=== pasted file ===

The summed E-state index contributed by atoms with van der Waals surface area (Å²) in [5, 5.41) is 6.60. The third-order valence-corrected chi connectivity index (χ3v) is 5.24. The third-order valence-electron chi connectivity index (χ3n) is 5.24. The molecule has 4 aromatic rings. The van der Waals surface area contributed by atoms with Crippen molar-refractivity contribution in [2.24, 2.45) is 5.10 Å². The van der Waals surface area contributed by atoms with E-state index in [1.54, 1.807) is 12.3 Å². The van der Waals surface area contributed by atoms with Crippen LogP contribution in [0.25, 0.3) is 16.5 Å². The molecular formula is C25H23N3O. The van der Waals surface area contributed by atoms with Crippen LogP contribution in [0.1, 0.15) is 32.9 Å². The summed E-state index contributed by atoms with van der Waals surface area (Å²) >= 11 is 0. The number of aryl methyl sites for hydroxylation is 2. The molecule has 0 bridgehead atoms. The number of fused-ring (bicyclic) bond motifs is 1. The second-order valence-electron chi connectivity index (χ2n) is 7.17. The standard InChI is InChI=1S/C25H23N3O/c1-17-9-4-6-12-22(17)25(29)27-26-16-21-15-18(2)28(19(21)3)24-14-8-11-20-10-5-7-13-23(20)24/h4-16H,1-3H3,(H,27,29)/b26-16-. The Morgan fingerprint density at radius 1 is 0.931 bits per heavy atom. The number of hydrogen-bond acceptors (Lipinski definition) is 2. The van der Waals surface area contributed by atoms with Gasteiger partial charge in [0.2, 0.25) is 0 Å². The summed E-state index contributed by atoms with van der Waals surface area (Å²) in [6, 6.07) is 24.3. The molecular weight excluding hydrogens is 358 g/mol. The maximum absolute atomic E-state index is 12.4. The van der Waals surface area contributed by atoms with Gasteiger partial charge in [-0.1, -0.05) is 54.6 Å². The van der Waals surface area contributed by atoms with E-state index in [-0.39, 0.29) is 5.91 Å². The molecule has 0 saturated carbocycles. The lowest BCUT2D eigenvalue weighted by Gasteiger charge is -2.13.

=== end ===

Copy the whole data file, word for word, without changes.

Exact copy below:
The summed E-state index contributed by atoms with van der Waals surface area (Å²) in [5, 5.41) is 6.60. The third-order valence-corrected chi connectivity index (χ3v) is 5.24. The third-order valence-electron chi connectivity index (χ3n) is 5.24. The molecule has 4 aromatic rings. The van der Waals surface area contributed by atoms with Crippen molar-refractivity contribution in [2.24, 2.45) is 5.10 Å². The van der Waals surface area contributed by atoms with E-state index in [1.54, 1.807) is 12.3 Å². The van der Waals surface area contributed by atoms with Crippen LogP contribution in [0.25, 0.3) is 16.5 Å². The molecular formula is C25H23N3O. The van der Waals surface area contributed by atoms with Crippen LogP contribution in [0.1, 0.15) is 32.9 Å². The summed E-state index contributed by atoms with van der Waals surface area (Å²) >= 11 is 0. The number of aryl methyl sites for hydroxylation is 2. The molecule has 0 bridgehead atoms. The number of fused-ring (bicyclic) bond motifs is 1. The second-order valence-electron chi connectivity index (χ2n) is 7.17. The standard InChI is InChI=1S/C25H23N3O/c1-17-9-4-6-12-22(17)25(29)27-26-16-21-15-18(2)28(19(21)3)24-14-8-11-20-10-5-7-13-23(20)24/h4-16H,1-3H3,(H,27,29)/b26-16-. The Morgan fingerprint density at radius 1 is 0.931 bits per heavy atom. The number of hydrogen-bond acceptors (Lipinski definition) is 2. The van der Waals surface area contributed by atoms with Gasteiger partial charge in [0.2, 0.25) is 0 Å². The summed E-state index contributed by atoms with van der Waals surface area (Å²) in [6, 6.07) is 24.3. The molecular weight excluding hydrogens is 358 g/mol. The maximum absolute atomic E-state index is 12.4. The van der Waals surface area contributed by atoms with Gasteiger partial charge in [-0.1, -0.05) is 54.6 Å². The van der Waals surface area contributed by atoms with E-state index in [-0.39, 0.29) is 5.91 Å². The molecule has 0 saturated carbocycles. The lowest BCUT2D eigenvalue weighted by Gasteiger charge is -2.13.